A static type checker will quickly detect type errors even in rarely used code paths. Without static type checking, even code coverage tests with 100% coverage will not be able to find all errors because they may depend on a specific combination of values.
Manifest vs Inferred Types
A “manifest” type is one that the programmer must explicitly declare while an “inferred” type is one that the compiler figures out by itself.
For example (in C):
contains manifest types while (in ML):
the compiler infers the type of s (as string) and x (as number) and will also raise an error for s+x. This makes it even easier to get all the benefits of type checking without needing to write down all the boilerplate types.
Nominal vs Structural vs Duck Typing
A Nominal type system considers a type to be based on its declared name. For instance in C:
Are two distinct types (you cannot use struct x where the compiler is expecting struct y). However in a structural type system (such as Elm):
are considered the same type. You can use type x in all locations where the compiler is expecting type y.
Duck typing takes it a step further – the compiler only checks what is being used at a given point rather than the definition. For example (in Python):
are considered the same type in the expression
because only ‘a’ is accessed.
A nominal typing system is strongest and best for type checking. Structural type systems are weaker and duck typing weakest of all.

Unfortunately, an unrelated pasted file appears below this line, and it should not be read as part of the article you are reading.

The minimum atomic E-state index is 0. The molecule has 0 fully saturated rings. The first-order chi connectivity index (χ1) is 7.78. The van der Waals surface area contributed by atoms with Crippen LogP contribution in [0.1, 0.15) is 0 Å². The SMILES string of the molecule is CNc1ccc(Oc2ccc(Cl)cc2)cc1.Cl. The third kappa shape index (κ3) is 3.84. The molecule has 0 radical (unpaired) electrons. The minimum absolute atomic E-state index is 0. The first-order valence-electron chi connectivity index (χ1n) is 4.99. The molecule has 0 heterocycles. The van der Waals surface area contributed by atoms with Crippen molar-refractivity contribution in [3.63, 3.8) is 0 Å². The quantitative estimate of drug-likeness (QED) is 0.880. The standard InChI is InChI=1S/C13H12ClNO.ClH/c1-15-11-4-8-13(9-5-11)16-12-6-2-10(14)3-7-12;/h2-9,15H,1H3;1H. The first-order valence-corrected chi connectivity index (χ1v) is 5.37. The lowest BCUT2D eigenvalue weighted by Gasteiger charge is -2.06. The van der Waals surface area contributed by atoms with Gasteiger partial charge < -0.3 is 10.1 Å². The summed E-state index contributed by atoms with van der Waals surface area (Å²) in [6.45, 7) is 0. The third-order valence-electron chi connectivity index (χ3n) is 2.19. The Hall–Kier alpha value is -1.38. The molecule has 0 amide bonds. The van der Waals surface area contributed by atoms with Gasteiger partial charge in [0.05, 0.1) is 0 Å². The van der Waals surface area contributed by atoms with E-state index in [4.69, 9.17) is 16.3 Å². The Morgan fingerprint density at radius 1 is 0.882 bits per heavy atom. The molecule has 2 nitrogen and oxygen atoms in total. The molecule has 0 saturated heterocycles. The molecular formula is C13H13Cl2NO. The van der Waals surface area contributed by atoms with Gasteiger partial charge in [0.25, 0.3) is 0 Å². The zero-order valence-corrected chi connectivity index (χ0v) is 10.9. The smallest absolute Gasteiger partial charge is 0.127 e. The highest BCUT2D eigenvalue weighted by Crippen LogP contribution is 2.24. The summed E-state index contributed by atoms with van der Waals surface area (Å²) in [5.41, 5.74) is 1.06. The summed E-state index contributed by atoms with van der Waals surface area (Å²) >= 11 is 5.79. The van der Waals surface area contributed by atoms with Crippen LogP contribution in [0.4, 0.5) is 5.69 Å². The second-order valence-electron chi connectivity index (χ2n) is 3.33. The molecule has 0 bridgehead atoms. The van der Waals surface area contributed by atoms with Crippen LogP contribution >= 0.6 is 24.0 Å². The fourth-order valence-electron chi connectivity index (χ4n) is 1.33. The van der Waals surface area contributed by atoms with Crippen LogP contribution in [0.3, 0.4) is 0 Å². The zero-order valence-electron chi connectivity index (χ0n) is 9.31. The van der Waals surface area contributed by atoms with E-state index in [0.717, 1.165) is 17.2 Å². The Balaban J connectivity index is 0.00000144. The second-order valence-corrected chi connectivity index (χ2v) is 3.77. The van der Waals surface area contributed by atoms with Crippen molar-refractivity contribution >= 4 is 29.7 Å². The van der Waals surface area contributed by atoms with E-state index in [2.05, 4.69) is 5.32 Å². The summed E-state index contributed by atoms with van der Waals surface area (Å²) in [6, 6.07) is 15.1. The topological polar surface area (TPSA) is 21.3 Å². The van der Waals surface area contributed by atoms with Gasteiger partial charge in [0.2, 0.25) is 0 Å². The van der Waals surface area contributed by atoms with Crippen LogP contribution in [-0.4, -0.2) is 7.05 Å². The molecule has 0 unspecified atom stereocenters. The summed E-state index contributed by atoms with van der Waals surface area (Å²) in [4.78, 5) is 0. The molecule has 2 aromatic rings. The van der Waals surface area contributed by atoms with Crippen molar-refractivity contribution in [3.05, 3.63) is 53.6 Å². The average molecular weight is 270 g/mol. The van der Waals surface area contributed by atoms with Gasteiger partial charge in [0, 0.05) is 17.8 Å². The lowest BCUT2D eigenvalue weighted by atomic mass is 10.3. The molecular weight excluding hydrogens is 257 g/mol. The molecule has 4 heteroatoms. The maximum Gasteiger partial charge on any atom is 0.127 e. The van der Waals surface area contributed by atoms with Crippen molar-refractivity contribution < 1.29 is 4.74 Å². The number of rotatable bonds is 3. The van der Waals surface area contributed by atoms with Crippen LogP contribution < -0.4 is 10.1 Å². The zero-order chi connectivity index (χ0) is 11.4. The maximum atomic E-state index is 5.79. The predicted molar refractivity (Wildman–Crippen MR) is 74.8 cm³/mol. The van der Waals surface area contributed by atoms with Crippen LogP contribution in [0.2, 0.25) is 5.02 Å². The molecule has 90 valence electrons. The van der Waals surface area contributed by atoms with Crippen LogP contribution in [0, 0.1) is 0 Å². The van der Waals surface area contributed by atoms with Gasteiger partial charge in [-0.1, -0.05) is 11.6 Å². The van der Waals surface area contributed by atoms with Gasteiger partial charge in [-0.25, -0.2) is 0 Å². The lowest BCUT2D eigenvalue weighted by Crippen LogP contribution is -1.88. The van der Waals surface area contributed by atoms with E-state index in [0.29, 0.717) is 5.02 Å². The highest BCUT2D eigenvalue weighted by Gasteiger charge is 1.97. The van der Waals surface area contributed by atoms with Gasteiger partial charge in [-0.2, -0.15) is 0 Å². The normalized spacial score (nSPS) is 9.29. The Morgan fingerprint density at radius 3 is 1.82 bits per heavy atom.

Strong vs Weak Type checking
16 ==  → true
16 == [1,6] → false
"1,6" == [1,6] → true
Strongly typed languages FTW!
ADT’s, GADT’s, and other esoteric terms
An algebraic data type (ADT) is a type formed by combining other types. There are two such types:
- Product Types: Tuples and Records
- Sum Types: Union or Variant Types
A Product Type is what we would understand as a record (or struct in C):
while a Sum Type generally can take one or more variants. For example (a binary tree in Haskell):
Tree = Empty
| Leaf Int
| Node Tree Tree
(The binary tree is either empty, has a single leaf, or has a node with two attached trees). What is happening is that we are able to define a datatype which can be one of several types of things. This is quite useful in many situations.
Type Variables are types that act as “placeholders” for other types. For example:
Tree a = Empty
| Leaf a
| Node Tree Tree
declares the same binary tree but this time, it can take any type of value rather than only being limited to Int’s. The Type Variable ‘a’ acts as a placeholder for the actual type of elements that can be held in the tree.
A Type Class is similar to defining an interface – it defines a set of operations that must be present on a type to belong to a class. For example, let us take a look at the type class Eq in Haskell:
class Eq a where
(==) :: a -> a -> Bool
(/=) :: a -> a -> Bool
What this means is any type you define that has the operators (==) and (/=) defined on them belongs to the typeclass Eq.
A GADT – Generalized Algebraic Data Type – allows us more control over how the type is constructed. If you ever use Haskell or Ocaml – you’ll probably get to use ADT’s/GADT’s/Type Classes and so on. Otherwise let’s just be content with our basic understanding of these esoteric constructs for now.
The wikipedia page on types says:
Software testing is an empirical method for finding errors that the type checker cannot detect.
I look at this statement and it clearly tells me that types, used correctly, are our first line of defense against bugs. Looking ahead, I fully expect the trend of more and more static typing to continue well into our careers.